Hamza’s father originally wasn’t keen on the idea of Hamza leaving Egypt to go to college. He believes strongly in family and wanted her to stay close to home.

But after seeing how much his daughter wanted to play tennis at Virginia Tech, and more importantly, enroll in Tech’s interior design program, he gave his blessings.

“He liked the fact that I worked so hard,” Hamza said. “Because I did that and gave all I had, he was going to give me the chance to do that [come to the U.S.]. He trusted me. He didn’t want me to leave, but he thought I had worked too hard, and since I got a scholarship, I should go ahead and do it. Both of my parents were supportive.”

Like most international students, she struggled early on with the adjustment to a different culture. Also like most, she has adapted, become very good at her sport and makes good grades, while keeping an eye toward the future.

On the court, she was the team’s co-rookie of the year as a freshman and earned All-ACC honors. Her junior year, she was voted the team’s most valuable player by her teammates, and this season, while competing at the No. 1 spot, she holds a respectable 18-11 record as of April 4.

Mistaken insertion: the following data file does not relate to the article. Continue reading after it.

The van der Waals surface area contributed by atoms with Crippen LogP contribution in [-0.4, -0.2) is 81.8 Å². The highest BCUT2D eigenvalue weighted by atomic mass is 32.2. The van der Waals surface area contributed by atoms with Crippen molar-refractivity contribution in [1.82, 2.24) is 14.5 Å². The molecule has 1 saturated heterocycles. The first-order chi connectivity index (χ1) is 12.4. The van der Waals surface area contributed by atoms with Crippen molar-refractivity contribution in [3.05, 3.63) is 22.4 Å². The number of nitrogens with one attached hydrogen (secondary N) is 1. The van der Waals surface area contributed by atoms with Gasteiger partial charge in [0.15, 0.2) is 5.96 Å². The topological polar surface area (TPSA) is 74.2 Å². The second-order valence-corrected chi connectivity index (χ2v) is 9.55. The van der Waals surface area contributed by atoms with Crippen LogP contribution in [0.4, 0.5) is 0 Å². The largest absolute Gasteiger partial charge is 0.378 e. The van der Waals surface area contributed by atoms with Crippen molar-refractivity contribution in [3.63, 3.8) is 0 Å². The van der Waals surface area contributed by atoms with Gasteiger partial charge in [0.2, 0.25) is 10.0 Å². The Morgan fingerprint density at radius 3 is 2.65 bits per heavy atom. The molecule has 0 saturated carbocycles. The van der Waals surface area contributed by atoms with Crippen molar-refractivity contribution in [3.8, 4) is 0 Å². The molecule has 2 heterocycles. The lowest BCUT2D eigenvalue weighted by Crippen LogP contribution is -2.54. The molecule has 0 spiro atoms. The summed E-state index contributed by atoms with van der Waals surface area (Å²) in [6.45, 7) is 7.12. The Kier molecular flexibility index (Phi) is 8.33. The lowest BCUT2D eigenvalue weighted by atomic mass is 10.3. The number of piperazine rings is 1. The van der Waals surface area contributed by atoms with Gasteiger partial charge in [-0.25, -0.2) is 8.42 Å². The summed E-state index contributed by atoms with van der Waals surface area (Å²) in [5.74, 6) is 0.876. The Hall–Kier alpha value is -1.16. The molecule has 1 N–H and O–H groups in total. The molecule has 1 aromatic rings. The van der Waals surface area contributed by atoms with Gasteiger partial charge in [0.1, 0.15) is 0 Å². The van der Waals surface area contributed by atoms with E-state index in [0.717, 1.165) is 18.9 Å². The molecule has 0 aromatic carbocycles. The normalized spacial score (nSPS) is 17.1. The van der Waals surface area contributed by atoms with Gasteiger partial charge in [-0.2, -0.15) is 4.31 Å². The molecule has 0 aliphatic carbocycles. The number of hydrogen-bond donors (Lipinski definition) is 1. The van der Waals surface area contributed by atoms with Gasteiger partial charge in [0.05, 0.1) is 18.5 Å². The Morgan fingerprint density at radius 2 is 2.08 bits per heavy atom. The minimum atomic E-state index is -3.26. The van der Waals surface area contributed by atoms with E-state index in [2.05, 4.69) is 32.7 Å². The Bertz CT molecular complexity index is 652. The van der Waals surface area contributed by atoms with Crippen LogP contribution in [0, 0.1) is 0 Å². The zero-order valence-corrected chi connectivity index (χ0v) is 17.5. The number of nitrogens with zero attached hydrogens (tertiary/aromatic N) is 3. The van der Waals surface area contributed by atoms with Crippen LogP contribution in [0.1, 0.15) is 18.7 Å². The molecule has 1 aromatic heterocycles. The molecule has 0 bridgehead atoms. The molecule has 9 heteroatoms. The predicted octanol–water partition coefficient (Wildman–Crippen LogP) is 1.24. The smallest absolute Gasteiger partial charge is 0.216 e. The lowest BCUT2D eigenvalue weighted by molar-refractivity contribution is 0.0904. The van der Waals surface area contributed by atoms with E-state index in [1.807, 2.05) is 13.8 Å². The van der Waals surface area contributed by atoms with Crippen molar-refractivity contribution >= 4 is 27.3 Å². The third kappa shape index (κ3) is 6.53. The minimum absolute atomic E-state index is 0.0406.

She enjoys tennis, but she admits her passion is interior design, one of the toughest curriculums at Tech. She loves spending time at one of the studios in Burruss Hall, which houses the College of Architecture and Urban Studies. Ultimately, she wants to design building or homes, or both.

Yasmin Hamza’s father taught her how to play tennis, and she ranks as one of the best players on Tech’s team, participating in the No. 1 spot.